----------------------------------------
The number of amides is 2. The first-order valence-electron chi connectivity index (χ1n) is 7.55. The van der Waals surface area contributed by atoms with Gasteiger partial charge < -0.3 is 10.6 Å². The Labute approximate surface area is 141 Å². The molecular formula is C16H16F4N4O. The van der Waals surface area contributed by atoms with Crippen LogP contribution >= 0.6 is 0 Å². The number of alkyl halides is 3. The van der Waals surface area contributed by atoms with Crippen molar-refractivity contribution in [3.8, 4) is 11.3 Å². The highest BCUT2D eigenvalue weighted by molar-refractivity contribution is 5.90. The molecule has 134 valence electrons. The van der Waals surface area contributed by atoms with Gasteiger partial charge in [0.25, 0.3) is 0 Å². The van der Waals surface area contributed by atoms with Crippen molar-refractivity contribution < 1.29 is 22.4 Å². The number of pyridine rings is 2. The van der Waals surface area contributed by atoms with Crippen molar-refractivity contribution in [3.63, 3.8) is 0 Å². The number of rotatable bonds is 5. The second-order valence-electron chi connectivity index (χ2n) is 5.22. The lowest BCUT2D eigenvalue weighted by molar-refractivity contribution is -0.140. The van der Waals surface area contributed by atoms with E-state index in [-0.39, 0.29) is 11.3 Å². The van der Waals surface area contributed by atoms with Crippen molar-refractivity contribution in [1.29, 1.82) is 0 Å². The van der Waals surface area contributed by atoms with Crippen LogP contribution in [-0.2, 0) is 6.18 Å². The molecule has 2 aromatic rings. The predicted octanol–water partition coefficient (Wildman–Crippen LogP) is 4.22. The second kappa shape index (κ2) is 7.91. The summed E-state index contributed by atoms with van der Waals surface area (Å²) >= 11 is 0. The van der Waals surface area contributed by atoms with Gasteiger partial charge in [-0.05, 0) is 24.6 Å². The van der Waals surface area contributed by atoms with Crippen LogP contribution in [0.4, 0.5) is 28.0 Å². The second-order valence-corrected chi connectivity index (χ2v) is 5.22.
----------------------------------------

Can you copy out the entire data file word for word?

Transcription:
The number of amides is 2. The first-order valence-electron chi connectivity index (χ1n) is 7.55. The van der Waals surface area contributed by atoms with Gasteiger partial charge < -0.3 is 10.6 Å². The Labute approximate surface area is 141 Å². The molecular formula is C16H16F4N4O. The van der Waals surface area contributed by atoms with Crippen LogP contribution >= 0.6 is 0 Å². The number of alkyl halides is 3. The van der Waals surface area contributed by atoms with Crippen molar-refractivity contribution in [3.8, 4) is 11.3 Å². The highest BCUT2D eigenvalue weighted by molar-refractivity contribution is 5.90. The molecule has 134 valence electrons. The van der Waals surface area contributed by atoms with Gasteiger partial charge in [0.25, 0.3) is 0 Å². The van der Waals surface area contributed by atoms with Crippen molar-refractivity contribution < 1.29 is 22.4 Å². The number of pyridine rings is 2. The van der Waals surface area contributed by atoms with Crippen molar-refractivity contribution in [3.63, 3.8) is 0 Å². The number of rotatable bonds is 5. The second-order valence-electron chi connectivity index (χ2n) is 5.22. The lowest BCUT2D eigenvalue weighted by molar-refractivity contribution is -0.140. The van der Waals surface area contributed by atoms with E-state index in [-0.39, 0.29) is 11.3 Å². The van der Waals surface area contributed by atoms with Crippen molar-refractivity contribution in [1.29, 1.82) is 0 Å². The van der Waals surface area contributed by atoms with Crippen LogP contribution in [-0.2, 0) is 6.18 Å². The molecule has 2 aromatic rings. The predicted octanol–water partition coefficient (Wildman–Crippen LogP) is 4.22. The second kappa shape index (κ2) is 7.91. The summed E-state index contributed by atoms with van der Waals surface area (Å²) >= 11 is 0. The van der Waals surface area contributed by atoms with Gasteiger partial charge in [-0.05, 0) is 24.6 Å². The van der Waals surface area contributed by atoms with Crippen LogP contribution in [0.4, 0.5) is 28.0 Å². The second-order valence-corrected chi connectivity index (χ2v) is 5.22.